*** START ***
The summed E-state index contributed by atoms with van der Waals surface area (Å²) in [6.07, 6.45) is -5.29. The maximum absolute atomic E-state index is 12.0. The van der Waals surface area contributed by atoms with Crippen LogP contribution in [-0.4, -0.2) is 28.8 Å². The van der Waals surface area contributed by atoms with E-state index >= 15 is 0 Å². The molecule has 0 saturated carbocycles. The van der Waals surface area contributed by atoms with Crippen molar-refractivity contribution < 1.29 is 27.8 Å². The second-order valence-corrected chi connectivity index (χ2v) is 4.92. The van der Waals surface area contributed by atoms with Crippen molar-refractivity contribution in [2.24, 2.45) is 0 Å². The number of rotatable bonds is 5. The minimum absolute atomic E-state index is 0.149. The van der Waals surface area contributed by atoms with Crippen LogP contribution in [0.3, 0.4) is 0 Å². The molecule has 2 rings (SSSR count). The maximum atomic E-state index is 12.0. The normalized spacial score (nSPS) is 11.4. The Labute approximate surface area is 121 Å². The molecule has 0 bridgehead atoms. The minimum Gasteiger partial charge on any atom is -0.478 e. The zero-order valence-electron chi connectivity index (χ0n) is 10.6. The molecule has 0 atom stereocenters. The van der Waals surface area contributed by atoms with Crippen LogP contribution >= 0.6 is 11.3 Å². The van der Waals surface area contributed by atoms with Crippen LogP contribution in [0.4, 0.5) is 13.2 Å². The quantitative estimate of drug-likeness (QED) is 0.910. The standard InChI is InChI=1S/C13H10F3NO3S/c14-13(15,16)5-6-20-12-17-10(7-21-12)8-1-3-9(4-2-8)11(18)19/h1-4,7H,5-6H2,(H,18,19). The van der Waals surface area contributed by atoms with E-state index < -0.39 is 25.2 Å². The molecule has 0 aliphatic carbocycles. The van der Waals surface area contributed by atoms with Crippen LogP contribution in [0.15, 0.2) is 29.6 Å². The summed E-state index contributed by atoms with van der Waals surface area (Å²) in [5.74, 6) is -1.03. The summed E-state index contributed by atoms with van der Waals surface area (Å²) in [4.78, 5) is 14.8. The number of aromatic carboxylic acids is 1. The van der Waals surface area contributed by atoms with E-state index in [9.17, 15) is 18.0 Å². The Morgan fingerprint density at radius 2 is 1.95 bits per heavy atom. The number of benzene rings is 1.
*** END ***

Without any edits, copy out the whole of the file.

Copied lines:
The summed E-state index contributed by atoms with van der Waals surface area (Å²) in [6.07, 6.45) is -5.29. The maximum absolute atomic E-state index is 12.0. The van der Waals surface area contributed by atoms with Crippen LogP contribution in [-0.4, -0.2) is 28.8 Å². The van der Waals surface area contributed by atoms with E-state index >= 15 is 0 Å². The molecule has 0 saturated carbocycles. The van der Waals surface area contributed by atoms with Crippen molar-refractivity contribution < 1.29 is 27.8 Å². The second-order valence-corrected chi connectivity index (χ2v) is 4.92. The van der Waals surface area contributed by atoms with Crippen molar-refractivity contribution in [2.24, 2.45) is 0 Å². The number of rotatable bonds is 5. The minimum absolute atomic E-state index is 0.149. The van der Waals surface area contributed by atoms with Crippen LogP contribution in [0.3, 0.4) is 0 Å². The molecule has 2 rings (SSSR count). The maximum atomic E-state index is 12.0. The normalized spacial score (nSPS) is 11.4. The Labute approximate surface area is 121 Å². The molecule has 0 bridgehead atoms. The minimum Gasteiger partial charge on any atom is -0.478 e. The zero-order valence-electron chi connectivity index (χ0n) is 10.6. The molecule has 0 atom stereocenters. The van der Waals surface area contributed by atoms with Crippen LogP contribution >= 0.6 is 11.3 Å². The van der Waals surface area contributed by atoms with Crippen LogP contribution in [0.4, 0.5) is 13.2 Å². The quantitative estimate of drug-likeness (QED) is 0.910. The standard InChI is InChI=1S/C13H10F3NO3S/c14-13(15,16)5-6-20-12-17-10(7-21-12)8-1-3-9(4-2-8)11(18)19/h1-4,7H,5-6H2,(H,18,19). The van der Waals surface area contributed by atoms with E-state index < -0.39 is 25.2 Å². The molecule has 0 aliphatic carbocycles. The van der Waals surface area contributed by atoms with Crippen LogP contribution in [0.15, 0.2) is 29.6 Å². The summed E-state index contributed by atoms with van der Waals surface area (Å²) in [5.74, 6) is -1.03. The summed E-state index contributed by atoms with van der Waals surface area (Å²) in [4.78, 5) is 14.8. The number of aromatic carboxylic acids is 1. The van der Waals surface area contributed by atoms with E-state index in [9.17, 15) is 18.0 Å². The Morgan fingerprint density at radius 2 is 1.95 bits per heavy atom. The number of benzene rings is 1.